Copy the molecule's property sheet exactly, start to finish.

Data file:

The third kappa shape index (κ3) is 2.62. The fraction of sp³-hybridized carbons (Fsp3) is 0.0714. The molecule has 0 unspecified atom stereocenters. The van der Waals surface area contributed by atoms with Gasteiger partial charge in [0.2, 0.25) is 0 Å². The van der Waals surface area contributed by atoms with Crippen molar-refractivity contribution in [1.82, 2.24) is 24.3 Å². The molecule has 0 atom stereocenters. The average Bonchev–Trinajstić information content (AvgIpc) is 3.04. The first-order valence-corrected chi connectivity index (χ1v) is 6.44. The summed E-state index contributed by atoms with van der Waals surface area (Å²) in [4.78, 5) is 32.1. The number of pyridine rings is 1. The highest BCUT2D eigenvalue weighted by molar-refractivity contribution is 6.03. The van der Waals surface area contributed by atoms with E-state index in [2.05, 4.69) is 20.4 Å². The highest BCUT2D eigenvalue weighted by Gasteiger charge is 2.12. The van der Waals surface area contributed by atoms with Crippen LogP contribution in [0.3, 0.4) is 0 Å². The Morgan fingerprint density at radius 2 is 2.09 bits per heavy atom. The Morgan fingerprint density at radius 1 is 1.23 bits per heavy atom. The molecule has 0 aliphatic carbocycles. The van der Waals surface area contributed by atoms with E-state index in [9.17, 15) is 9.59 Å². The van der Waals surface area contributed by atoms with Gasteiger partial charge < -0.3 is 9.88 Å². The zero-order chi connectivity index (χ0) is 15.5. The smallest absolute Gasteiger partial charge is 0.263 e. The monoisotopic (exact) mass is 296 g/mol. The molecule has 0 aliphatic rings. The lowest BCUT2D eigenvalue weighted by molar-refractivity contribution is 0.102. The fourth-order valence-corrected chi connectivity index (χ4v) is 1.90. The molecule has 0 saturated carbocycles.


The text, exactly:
The third kappa shape index (κ3) is 2.62. The fraction of sp³-hybridized carbons (Fsp3) is 0.0714. The molecule has 0 unspecified atom stereocenters. The van der Waals surface area contributed by atoms with Gasteiger partial charge in [0.2, 0.25) is 0 Å². The van der Waals surface area contributed by atoms with Crippen molar-refractivity contribution in [1.82, 2.24) is 24.3 Å². The molecule has 0 atom stereocenters. The average Bonchev–Trinajstić information content (AvgIpc) is 3.04. The first-order valence-corrected chi connectivity index (χ1v) is 6.44. The summed E-state index contributed by atoms with van der Waals surface area (Å²) in [4.78, 5) is 32.1. The number of pyridine rings is 1. The highest BCUT2D eigenvalue weighted by molar-refractivity contribution is 6.03. The van der Waals surface area contributed by atoms with E-state index in [2.05, 4.69) is 20.4 Å². The highest BCUT2D eigenvalue weighted by Gasteiger charge is 2.12. The van der Waals surface area contributed by atoms with Crippen LogP contribution in [0.3, 0.4) is 0 Å². The Morgan fingerprint density at radius 2 is 2.09 bits per heavy atom. The Morgan fingerprint density at radius 1 is 1.23 bits per heavy atom. The molecule has 0 aliphatic carbocycles. The van der Waals surface area contributed by atoms with E-state index in [9.17, 15) is 9.59 Å². The van der Waals surface area contributed by atoms with Gasteiger partial charge < -0.3 is 9.88 Å². The zero-order chi connectivity index (χ0) is 15.5. The smallest absolute Gasteiger partial charge is 0.263 e. The monoisotopic (exact) mass is 296 g/mol. The molecule has 0 aliphatic rings. The lowest BCUT2D eigenvalue weighted by molar-refractivity contribution is 0.102. The fourth-order valence-corrected chi connectivity index (χ4v) is 1.90. The molecule has 0 saturated carbocycles.